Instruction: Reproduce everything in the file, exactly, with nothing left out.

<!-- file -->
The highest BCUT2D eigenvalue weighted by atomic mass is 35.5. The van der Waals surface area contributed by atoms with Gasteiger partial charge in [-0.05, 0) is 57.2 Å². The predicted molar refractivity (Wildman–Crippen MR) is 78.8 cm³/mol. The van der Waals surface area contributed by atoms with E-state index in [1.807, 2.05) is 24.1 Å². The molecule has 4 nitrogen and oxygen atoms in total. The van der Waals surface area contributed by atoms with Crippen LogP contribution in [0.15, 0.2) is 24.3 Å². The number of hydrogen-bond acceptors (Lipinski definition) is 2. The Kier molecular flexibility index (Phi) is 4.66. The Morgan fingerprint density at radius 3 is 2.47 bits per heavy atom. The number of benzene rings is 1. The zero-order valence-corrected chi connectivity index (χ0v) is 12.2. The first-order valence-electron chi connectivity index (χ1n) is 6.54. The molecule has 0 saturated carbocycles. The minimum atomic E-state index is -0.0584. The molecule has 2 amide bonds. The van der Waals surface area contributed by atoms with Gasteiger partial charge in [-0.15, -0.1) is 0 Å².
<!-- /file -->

The highest BCUT2D eigenvalue weighted by atomic mass is 35.5. The van der Waals surface area contributed by atoms with Gasteiger partial charge in [-0.05, 0) is 57.2 Å². The predicted molar refractivity (Wildman–Crippen MR) is 78.8 cm³/mol. The van der Waals surface area contributed by atoms with E-state index in [1.807, 2.05) is 24.1 Å². The molecule has 4 nitrogen and oxygen atoms in total. The van der Waals surface area contributed by atoms with Crippen LogP contribution in [0.15, 0.2) is 24.3 Å². The number of hydrogen-bond acceptors (Lipinski definition) is 2. The Kier molecular flexibility index (Phi) is 4.66. The Morgan fingerprint density at radius 3 is 2.47 bits per heavy atom. The number of benzene rings is 1. The zero-order valence-corrected chi connectivity index (χ0v) is 12.2. The first-order valence-electron chi connectivity index (χ1n) is 6.54. The molecule has 0 saturated carbocycles. The minimum atomic E-state index is -0.0584. The molecule has 2 amide bonds. The van der Waals surface area contributed by atoms with Gasteiger partial charge in [-0.15, -0.1) is 0 Å².